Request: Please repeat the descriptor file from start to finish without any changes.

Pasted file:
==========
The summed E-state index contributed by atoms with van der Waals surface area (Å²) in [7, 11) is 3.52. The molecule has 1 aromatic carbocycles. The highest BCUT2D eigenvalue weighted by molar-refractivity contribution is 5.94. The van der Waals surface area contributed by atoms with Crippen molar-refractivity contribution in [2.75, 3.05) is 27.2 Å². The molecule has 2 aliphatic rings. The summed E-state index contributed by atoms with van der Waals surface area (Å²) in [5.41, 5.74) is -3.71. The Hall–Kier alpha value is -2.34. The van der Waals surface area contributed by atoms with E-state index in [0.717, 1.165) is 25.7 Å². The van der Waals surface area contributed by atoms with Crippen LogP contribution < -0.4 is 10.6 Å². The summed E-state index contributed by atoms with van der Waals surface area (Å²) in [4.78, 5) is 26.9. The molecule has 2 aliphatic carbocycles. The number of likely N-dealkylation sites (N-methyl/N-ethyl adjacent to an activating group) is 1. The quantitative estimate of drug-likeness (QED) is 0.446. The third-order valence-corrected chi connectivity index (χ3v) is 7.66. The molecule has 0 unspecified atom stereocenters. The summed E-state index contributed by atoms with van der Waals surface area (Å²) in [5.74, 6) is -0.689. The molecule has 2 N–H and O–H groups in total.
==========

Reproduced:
The summed E-state index contributed by atoms with van der Waals surface area (Å²) in [7, 11) is 3.52. The molecule has 1 aromatic carbocycles. The highest BCUT2D eigenvalue weighted by molar-refractivity contribution is 5.94. The van der Waals surface area contributed by atoms with Crippen molar-refractivity contribution in [2.75, 3.05) is 27.2 Å². The molecule has 2 aliphatic rings. The summed E-state index contributed by atoms with van der Waals surface area (Å²) in [5.41, 5.74) is -3.71. The Hall–Kier alpha value is -2.34. The van der Waals surface area contributed by atoms with E-state index in [0.717, 1.165) is 25.7 Å². The van der Waals surface area contributed by atoms with Crippen LogP contribution < -0.4 is 10.6 Å². The summed E-state index contributed by atoms with van der Waals surface area (Å²) in [4.78, 5) is 26.9. The molecule has 2 aliphatic carbocycles. The number of likely N-dealkylation sites (N-methyl/N-ethyl adjacent to an activating group) is 1. The quantitative estimate of drug-likeness (QED) is 0.446. The third-order valence-corrected chi connectivity index (χ3v) is 7.66. The molecule has 0 unspecified atom stereocenters. The summed E-state index contributed by atoms with van der Waals surface area (Å²) in [5.74, 6) is -0.689. The molecule has 2 N–H and O–H groups in total.